All good experiences start with a clear understanding of why the visitor is there. They have goals, pains, and needs, and they’ve turned to you to help them.
Then you have to understand how that visitor expects to get help. You need to know their language, how they want to interact, what they hope to achieve, and what they’re willing to do.
The last step is to figure out how you can provide content and a design that will help the visitor.
Unfortunately, too many companies start with the last step, assuming they know the answers to the first two. Usually they’re wrong. You might be one of them.
How can user experience consulting help you?
- Talk to real people about why and how they might use your site.
- Identify the assumptions you might be making about your visitors.
- Develop personas and experience maps for the people visiting your site.
- Build an information architecture and navigation that matches your visitors’ mental models.
- Write content that addresses your visitors’ goals, pains, and needs.
- Design a site that facilitates the behaviours your visitors will want to exhibit.
How does user experience consulting work?
This depends on your needs, timeline, and budget. You can do a little or a lot, as long as you recognize that a lot will get you better results.
User experience audit
The most basic thing you could do would be to hire me to do a user experience audit.
I’ll take some time to talk with you to figure out your goals for your site and what you think your visitors will be trying to do. Then I’ll go through your site in excruciating detail to figure out where you could be doing better from a best practice perspective, based on what we know about your visitors.
A UX audit typically looks at the following areas of your site:
- Information Architecture
- Content & Multimedia
- Conversion Path, Forms & Error Handling
- Layout & Design
You get a written report on all of the issues I identify, recommendations on how to fix them, and a prioritized list to help you get started.
Depending on the complexity of the recommendations, I can also put together information architecture diagrams, wireframes, or mockups to give you a visual idea of the recommended solutions.
Unmoderated user experience testing
There are a whole bunch of online tools that let us get UX feedback without having to sit down one-on-one with test participants. These tools are a great way to collect a nice mix of qualitative (i.e., deep user insight) and quantitative (i.e., big sample, lots of data) feedback.
I’ll take some time to figure out what your research questions are and how we can best answer them, then we’ll decide on a tool that best addresses your needs.
Unmoderated tests that we can leverage include:
- Click maps – where do people click to accomplish a particular task?
- Preference testing – which of several variations do people prefer?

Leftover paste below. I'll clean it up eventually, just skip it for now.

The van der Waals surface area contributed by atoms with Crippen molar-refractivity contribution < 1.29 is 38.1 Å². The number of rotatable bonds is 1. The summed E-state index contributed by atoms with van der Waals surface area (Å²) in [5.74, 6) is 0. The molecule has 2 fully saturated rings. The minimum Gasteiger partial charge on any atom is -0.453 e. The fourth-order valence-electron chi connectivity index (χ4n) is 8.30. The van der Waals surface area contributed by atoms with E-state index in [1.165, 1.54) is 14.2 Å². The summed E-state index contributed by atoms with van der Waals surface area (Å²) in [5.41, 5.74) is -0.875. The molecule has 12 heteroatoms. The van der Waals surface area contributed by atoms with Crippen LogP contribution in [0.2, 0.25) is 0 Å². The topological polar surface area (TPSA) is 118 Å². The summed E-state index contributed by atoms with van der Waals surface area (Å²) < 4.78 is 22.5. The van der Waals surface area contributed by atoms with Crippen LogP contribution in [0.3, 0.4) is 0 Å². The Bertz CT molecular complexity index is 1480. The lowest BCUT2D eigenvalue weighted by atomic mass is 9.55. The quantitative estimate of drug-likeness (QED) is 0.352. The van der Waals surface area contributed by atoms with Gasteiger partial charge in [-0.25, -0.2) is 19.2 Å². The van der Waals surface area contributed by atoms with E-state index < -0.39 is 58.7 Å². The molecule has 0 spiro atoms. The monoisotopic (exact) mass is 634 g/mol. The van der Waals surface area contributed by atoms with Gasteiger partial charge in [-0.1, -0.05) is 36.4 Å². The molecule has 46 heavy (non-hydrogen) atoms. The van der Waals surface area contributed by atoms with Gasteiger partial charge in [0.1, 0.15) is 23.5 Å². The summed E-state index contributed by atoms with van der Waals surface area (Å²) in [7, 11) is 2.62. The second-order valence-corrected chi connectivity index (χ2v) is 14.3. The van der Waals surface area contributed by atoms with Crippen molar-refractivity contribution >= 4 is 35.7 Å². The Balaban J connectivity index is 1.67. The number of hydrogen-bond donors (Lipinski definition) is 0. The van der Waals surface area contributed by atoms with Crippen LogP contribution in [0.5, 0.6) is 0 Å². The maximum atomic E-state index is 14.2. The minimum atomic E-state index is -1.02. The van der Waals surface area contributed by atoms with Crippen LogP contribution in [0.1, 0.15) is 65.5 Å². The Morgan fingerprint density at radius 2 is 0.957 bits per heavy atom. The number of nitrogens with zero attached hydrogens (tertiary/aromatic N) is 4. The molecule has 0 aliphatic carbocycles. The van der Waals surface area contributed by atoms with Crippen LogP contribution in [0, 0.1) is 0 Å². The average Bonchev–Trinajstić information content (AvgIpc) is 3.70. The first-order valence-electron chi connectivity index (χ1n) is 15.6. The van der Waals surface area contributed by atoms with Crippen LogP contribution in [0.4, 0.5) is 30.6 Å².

- Card sorting – how do people expect your content to be grouped on your site?
- Tree testing – how easy is it for people to navigate the site architecture you’ve created?
- Screen recording – how do real people visiting your site interact with it?
- Form analytics – what fields or steps in your forms are causing the biggest challenges?
Moderated user experience testing
Nothing beats talking to and watching real people as they interact with your website. You’ll probably be amazed at some of the ways that people will try to use your website.
We’ll talk about your goals for the site and the goals that people coming to your site will have, then we’ll figure out how to build some tasks for those people to do while we watch them. We’ll also ask them about their behaviours, expectations, and challenges. The qualitative feedback you’ll get will give you an unprecedented view into how your potential customers want to interact with you.
Moderated testing lets you understand:
- What your potential customers expect from your site.
- What language your potential customers are using.
- Where your site falls short in terms of navigation, content, and conversion paths.
You probably have the image of a focus group in your mind. Get rid of it now. We’ll talk to users one-on-one, either face to face in your conference room or a testing facility, or online using web conferencing software. You’ll have to opportunity to observe the sessions live and, depending on the situation, interact with the participants yourself.
User centred design
Incorporating user feedback into your design cycle as early as possible is the best way to save money. Moving a box on a wireframe or sitemap is a lot less resource-intensive than moving that same box on a live site.
Incorporate user feedback and UX best practices with:
- Site planning, target market research and persona development.
- Information architecture and content strategy.
- Wireframe design and testing.
- Mockup and prototype testing.
- Pre- and post-launch competitive benchmarking.